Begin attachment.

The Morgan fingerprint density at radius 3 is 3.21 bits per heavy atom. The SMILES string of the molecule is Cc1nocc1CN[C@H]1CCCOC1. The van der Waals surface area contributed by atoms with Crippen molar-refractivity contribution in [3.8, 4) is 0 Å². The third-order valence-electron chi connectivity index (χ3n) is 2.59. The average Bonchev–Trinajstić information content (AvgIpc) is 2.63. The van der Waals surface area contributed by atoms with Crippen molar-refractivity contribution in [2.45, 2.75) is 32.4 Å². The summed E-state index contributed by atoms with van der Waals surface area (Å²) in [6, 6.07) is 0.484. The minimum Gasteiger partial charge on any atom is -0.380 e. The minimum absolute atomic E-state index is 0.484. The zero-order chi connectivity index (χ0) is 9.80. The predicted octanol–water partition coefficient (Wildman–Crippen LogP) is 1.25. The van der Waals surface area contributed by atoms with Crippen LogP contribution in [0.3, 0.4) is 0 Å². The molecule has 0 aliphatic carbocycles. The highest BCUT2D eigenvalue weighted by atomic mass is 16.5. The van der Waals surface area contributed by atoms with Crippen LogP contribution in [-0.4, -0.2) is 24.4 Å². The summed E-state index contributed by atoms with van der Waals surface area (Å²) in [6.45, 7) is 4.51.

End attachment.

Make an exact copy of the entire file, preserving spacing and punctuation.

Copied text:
The Morgan fingerprint density at radius 3 is 3.21 bits per heavy atom. The SMILES string of the molecule is Cc1nocc1CN[C@H]1CCCOC1. The van der Waals surface area contributed by atoms with Crippen molar-refractivity contribution in [3.8, 4) is 0 Å². The third-order valence-electron chi connectivity index (χ3n) is 2.59. The average Bonchev–Trinajstić information content (AvgIpc) is 2.63. The van der Waals surface area contributed by atoms with Crippen molar-refractivity contribution in [2.45, 2.75) is 32.4 Å². The summed E-state index contributed by atoms with van der Waals surface area (Å²) in [6, 6.07) is 0.484. The minimum Gasteiger partial charge on any atom is -0.380 e. The minimum absolute atomic E-state index is 0.484. The zero-order chi connectivity index (χ0) is 9.80. The predicted octanol–water partition coefficient (Wildman–Crippen LogP) is 1.25. The van der Waals surface area contributed by atoms with Crippen LogP contribution in [0.3, 0.4) is 0 Å². The molecule has 0 aliphatic carbocycles. The highest BCUT2D eigenvalue weighted by atomic mass is 16.5. The van der Waals surface area contributed by atoms with Crippen LogP contribution in [-0.4, -0.2) is 24.4 Å². The summed E-state index contributed by atoms with van der Waals surface area (Å²) in [6.45, 7) is 4.51.